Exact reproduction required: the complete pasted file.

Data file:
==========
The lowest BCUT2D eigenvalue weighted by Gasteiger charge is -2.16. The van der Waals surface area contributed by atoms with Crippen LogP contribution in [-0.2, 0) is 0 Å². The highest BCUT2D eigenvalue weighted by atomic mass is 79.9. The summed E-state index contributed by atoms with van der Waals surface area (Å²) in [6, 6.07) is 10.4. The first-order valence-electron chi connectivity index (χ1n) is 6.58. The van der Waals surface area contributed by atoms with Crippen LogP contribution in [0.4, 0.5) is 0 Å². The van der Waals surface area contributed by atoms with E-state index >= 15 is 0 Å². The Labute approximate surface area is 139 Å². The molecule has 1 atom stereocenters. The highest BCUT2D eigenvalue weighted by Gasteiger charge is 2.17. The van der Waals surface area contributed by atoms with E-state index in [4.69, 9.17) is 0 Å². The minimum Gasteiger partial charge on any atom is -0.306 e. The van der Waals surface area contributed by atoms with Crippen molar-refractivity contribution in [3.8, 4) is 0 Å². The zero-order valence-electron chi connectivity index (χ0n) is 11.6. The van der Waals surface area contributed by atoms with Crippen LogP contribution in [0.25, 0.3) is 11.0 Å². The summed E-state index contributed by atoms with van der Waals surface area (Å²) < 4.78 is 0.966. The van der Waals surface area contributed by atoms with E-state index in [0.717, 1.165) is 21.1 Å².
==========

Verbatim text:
The lowest BCUT2D eigenvalue weighted by Gasteiger charge is -2.16. The van der Waals surface area contributed by atoms with Crippen LogP contribution in [-0.2, 0) is 0 Å². The highest BCUT2D eigenvalue weighted by atomic mass is 79.9. The summed E-state index contributed by atoms with van der Waals surface area (Å²) in [6, 6.07) is 10.4. The first-order valence-electron chi connectivity index (χ1n) is 6.58. The van der Waals surface area contributed by atoms with Crippen LogP contribution in [0.4, 0.5) is 0 Å². The van der Waals surface area contributed by atoms with E-state index >= 15 is 0 Å². The Labute approximate surface area is 139 Å². The molecule has 1 atom stereocenters. The highest BCUT2D eigenvalue weighted by Gasteiger charge is 2.17. The van der Waals surface area contributed by atoms with E-state index in [4.69, 9.17) is 0 Å². The minimum Gasteiger partial charge on any atom is -0.306 e. The van der Waals surface area contributed by atoms with Crippen molar-refractivity contribution in [3.8, 4) is 0 Å². The zero-order valence-electron chi connectivity index (χ0n) is 11.6. The van der Waals surface area contributed by atoms with Crippen LogP contribution in [0.25, 0.3) is 11.0 Å². The summed E-state index contributed by atoms with van der Waals surface area (Å²) < 4.78 is 0.966. The van der Waals surface area contributed by atoms with E-state index in [0.717, 1.165) is 21.1 Å².